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Printed Circuits as Part of a 3-D Printed Object (Video)

timothy posted about 5 months ago | from the next-thing-you-know-we'll-be-printing-electronic-ray-guns dept.

42

Affordable 3-D printing is still young; just a few years ago, it would have been nearly impossible to have an arbitrary three-dimensional piece of plastic (or resin, or sometimes metal) created from a software description in a box that fits on your desk. But in the several years the printing of *things* has moved fromquaint, quixotic, futzing-about hobby into something that works (fairly) reliably in ever more garages, schools, and hackerspaces, it's gotten good enough that you can now download and print quite a few objects that are available for download, or scan small items to replicate, or scan your friends to print out as statuettes. However, for the most part, these printed pieces are static, and finished. With care, you can print things like a chain, or even a ball joint, but you're still limited mostly to one basic material at a time. (Printing with multiple colors is getting easier, though.) If you want to print a flashlight or a robot, you'll need to add wires and other circuitry as a separate step. That's what the folks at Rabbit Proto (get it?) are trying to change. With the system they're working on, a filament printer is used to fabricate the object itself, but at the same time, both capacitive and conductive features can be baked -- or rather printed -- right in, with a separate print head. We talked with Alexandre Jais and Manal Dia of Rabbit Proto about how the system works, and why you might want to use it. (Alternate video link.)

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Come again? (1)

ArcadeMan (2766669) | about 5 months ago | (#47102769)

Affordable 3-D printing is still young; just a few years ago, it would have been nearly impossible to have an arbitrary three-dimensional piece of plastic (or resin, or sometimes metal).

Oh yeah, desktop CNC mills didn't exist just a few years ago. That's why Roland wasn't able to sell the MDX-40, MDX-20, MDX-15 or even the old MDX-3 decades ago.

Re:Come again? (1)

iggymanz (596061) | about 5 months ago | (#47102863)

table sized powdered metal and extrusion machines existed in the early 90s too....you could put them on a big desk, maybe not your chipboard walmart special desk.

Re:Come again? (3, Insightful)

mlts (1038732) | about 5 months ago | (#47102949)

Stereolithography machines existed, but they were like the Mitsubishi's Avance-25 (both a sinterer, and a CNC mill), well out of the reach of the average person, so the ideas really didn't come around until more people had experience with this technology.

One of the more notable advances I'm seeing is using 3D printing with dissolvable filament in the same way that lost wax castings are done. Make a figure with sprues, embed it in a mold, use a solvent to get the filament out, pour in silver/bronze/metal of choice, let cool, crack the mold off and grind off the sprues, done. This won't make extremely detailed pieces or pieces with a heavy temper (i.e. no 1911 gun parts), but it would make some usable items in metal.

Re:Come again? (0)

Anonymous Coward | about 5 months ago | (#47103681)

My God, what a future! You mean if I wanted a poorly made pot-metal toy, instead of walking to the Dollar Store, I can embark on an expensive, slow and long journey ... to make my own at home!?

GLORIOUS!!! Who do I give my money to??

Re:Come again? (1)

LifesABeach (234436) | about 5 months ago | (#47104369)

Please don't use the "w" word at /., children look at this site. I don't know if the 20-somethings can actually read yet, but rumor has it that they do look at it.

Re:Come again? (1)

iggymanz (596061) | about 5 months ago | (#47104383)

but where else would I get a desk that warps under half the rated weight or buckles in humidity?

Re:Come again? (0)

Anonymous Coward | about 5 months ago | (#47104807)

You can 3D print one?

Re:Come again? (1)

iggymanz (596061) | about 5 months ago | (#47119193)

nah, desks made that way don't do the swelling in humidity thing. but we can be hopeful, maybe they degrade in direct sunlight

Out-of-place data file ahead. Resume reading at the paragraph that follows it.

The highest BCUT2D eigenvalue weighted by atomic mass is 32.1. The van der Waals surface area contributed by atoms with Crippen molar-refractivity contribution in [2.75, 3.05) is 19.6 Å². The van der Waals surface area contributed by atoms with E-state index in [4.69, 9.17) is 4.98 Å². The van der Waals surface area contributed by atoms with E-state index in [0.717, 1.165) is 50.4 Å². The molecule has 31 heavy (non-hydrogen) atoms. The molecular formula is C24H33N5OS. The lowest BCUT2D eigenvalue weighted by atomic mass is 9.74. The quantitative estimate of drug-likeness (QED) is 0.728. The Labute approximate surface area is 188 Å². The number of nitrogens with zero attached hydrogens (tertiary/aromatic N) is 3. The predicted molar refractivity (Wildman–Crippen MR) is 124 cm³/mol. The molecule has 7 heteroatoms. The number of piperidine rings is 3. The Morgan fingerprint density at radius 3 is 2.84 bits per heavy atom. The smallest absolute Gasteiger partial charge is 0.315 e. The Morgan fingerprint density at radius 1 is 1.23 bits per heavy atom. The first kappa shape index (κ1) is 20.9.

Re:Come again? (0)

Anonymous Coward | about 5 months ago | (#47102909)

It's Action Force against Cobra, the enemy, fighting to save the day! They will never give up, they're always there, fighting for freedom over land and air!
Action Force!
International heroes, Action Force are there! Action Force will dare! Action Force!

FULL FORCE!

Re:Come again? (0)

Anonymous Coward | about 5 months ago | (#47103013)

Why is there a large, empty, grey box beneath the summary? Is that part of this horrible Slashdot Beta I have been hearing about?

Re:Come again? (0)

Anonymous Coward | about 5 months ago | (#47103639)

Excuse me, if you're not ready, willing and able to suck every 3D printed dick that comes along , then you better find another website, Luddite.

We're busy building the post-industrial post-scarcity singularity future in space here, chum.

Sure, all we're doing is an expensive hobby, but you're just a Luddite!

Re:Come again? (2)

ShanghaiBill (739463) | about 5 months ago | (#47103709)

... an arbitrary three-dimensional piece of ...

Oh yeah, desktop CNC mills didn't exist just a few years ago.

CNC mills are far more limited in the arbitrariness of the shape that can be formed. They cannot form internal corners, complex cavities, overhangs, etc. They are also much more expensive and require far more skill and experience to use. On the other hand, even a home user can make aluminum or stainless steel parts with a desktop mill such as a Sherline [sherline.com] . Mills and 3D printers are really complimentary rather than competitors. I will sometimes do a plastic rapid prototype on a 3D printer, and after checking the fit and function, mill it in aluminum for a stronger part with a better finish. Plus it looks shiny.

Re:Come again? (0)

Anonymous Coward | about 5 months ago | (#47104153)

So a CNC mill is limited, except when you buy one from Sherline?

You've posted monumentally stupid shit before, but I think you're just posted a monstrous coiler just there!

Re:Come again? (2)

ShanghaiBill (739463) | about 5 months ago | (#47104613)

So a CNC mill is limited, except when you buy one from Sherline?

No. This is what I was trying to say: A mill is more limited in the shapes it can form, but it is less limited in the materials it can use. A home user can use a mill to make parts out of aluminum, brass, or stainless steel. A home user cannot do that with a 3D printer (yet). I only mentioned the Sherline because it is one of the smallest and most affordable mills, while still being a very capable machine.

Re:Come again? (1)

WillAdams (45638) | about 5 months ago | (#47106967)

You forgot to insert ``3-axis'' before CNC mills at the beginning of your comment.

A 5-axis machine can make pretty much anything which the tooling is appropriate for, and they're getting much more affordable: http://www.pocketnc.com/produc... [pocketnc.com]